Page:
The value of commercial property transactions is expected to rebound strongly over the remainder of 2014 after a slow start to the year, according to CBRE.
Sales of office, retail and industrial assets priced over $5 million totalled $3.6 billion over the March quarter, down 17 per cent on the $4.4 billion of assets that sold in the same period last year, CBRE figures show.
“The tap has definitely not been turned off,” CBRE regional director of capital markets, Josh Cullen told The Australian Financial Review.
Mr Cullen said the lower sales activity was a timing issue, with no signs of easing in buyer interest from both domestic and offshore purchasers.
“The current level of buyer inquiry and the pipeline of property that is either in due diligence or being marketed at present suggest that sales volumes in the second quarter will be extremely strong,” Mr Cullen said.
“The inquiries we’re receiving have been equal to, if not higher, than they were in the first quarter of last year.”
Mr Cullen said the Asian sovereign wealth funds would be the next big investment wave to hit Australia, while domestic funds were also ramping up their activity with new wholesale investment mandates.
TOWER CAMPAIGNS CLOSE
CBRE expects to shortly conclude three major office tower campaigns with a combined value of $850 million.
Mr Cullen said $4 billion in offers had been received for the three properties – Westpac’s Sydney office headquarters on Kent Street owned by Mirvac, the NSW Police Headquarters in Parramatta and the CP3 office tower in Brisbane – and they were in due diligence.
An upswing in sales activity is also expected in the industrial sector with $500 million in stock in due diligence and another $700 million of property available to sell in the second quarter. “Investor preference remains for core assets, which are tightly held in all markets in Australia, but they are starting to move up the risk curve,” said Mr Cullen.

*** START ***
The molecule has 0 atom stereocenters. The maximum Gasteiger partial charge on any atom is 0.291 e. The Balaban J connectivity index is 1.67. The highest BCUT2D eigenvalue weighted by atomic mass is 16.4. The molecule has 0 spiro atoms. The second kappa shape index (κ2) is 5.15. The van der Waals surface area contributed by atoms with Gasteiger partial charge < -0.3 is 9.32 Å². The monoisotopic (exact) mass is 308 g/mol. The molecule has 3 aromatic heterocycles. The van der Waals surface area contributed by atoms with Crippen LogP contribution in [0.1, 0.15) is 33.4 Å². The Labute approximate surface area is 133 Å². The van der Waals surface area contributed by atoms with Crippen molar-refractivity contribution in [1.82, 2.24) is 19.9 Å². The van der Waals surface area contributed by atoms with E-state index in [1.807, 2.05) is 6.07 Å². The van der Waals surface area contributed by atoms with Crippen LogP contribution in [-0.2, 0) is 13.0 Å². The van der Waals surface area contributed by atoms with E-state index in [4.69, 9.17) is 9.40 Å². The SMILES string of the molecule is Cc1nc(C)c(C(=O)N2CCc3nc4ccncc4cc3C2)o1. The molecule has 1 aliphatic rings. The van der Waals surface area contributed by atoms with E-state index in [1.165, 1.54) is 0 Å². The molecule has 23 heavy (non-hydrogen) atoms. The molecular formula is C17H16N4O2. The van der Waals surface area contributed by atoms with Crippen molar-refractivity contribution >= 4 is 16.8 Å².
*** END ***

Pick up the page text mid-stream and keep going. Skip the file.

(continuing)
He added that Asian buyers were showing appetite for “twist assets” those with mixed use potential for residential, hotel and serviced apartments as seen with a number of office tower conversion projects in Sydney, Melbourne and Brisbane.
OFFICE VACANCY RISING
CBRE head of research, Stephen McNabb said overall quarterly volumes in Sydney and Melbourne were ahead of levels reached a year ago, while down in Brisbane, Perth and Adelaide.
“Office valuations appear fairly balanced at the moment. The pressure point in most office markets remains rising vacancy and associated income risk. “ Sydney appears to be better placed, with only 1-2 per cent point increase in vacancy expected over the next two to three years,” he said.
Mr McNabb said an improvement in the industrial and retail sectors was expected, particularly for large format, sub-regional and neighbourhood centres, as these appeared to be best placed to benefit from the economic recovery and an improvement in rent growth. Further yield compression was expected in these sectors, particularly in secondary grades as the rent cycle improves.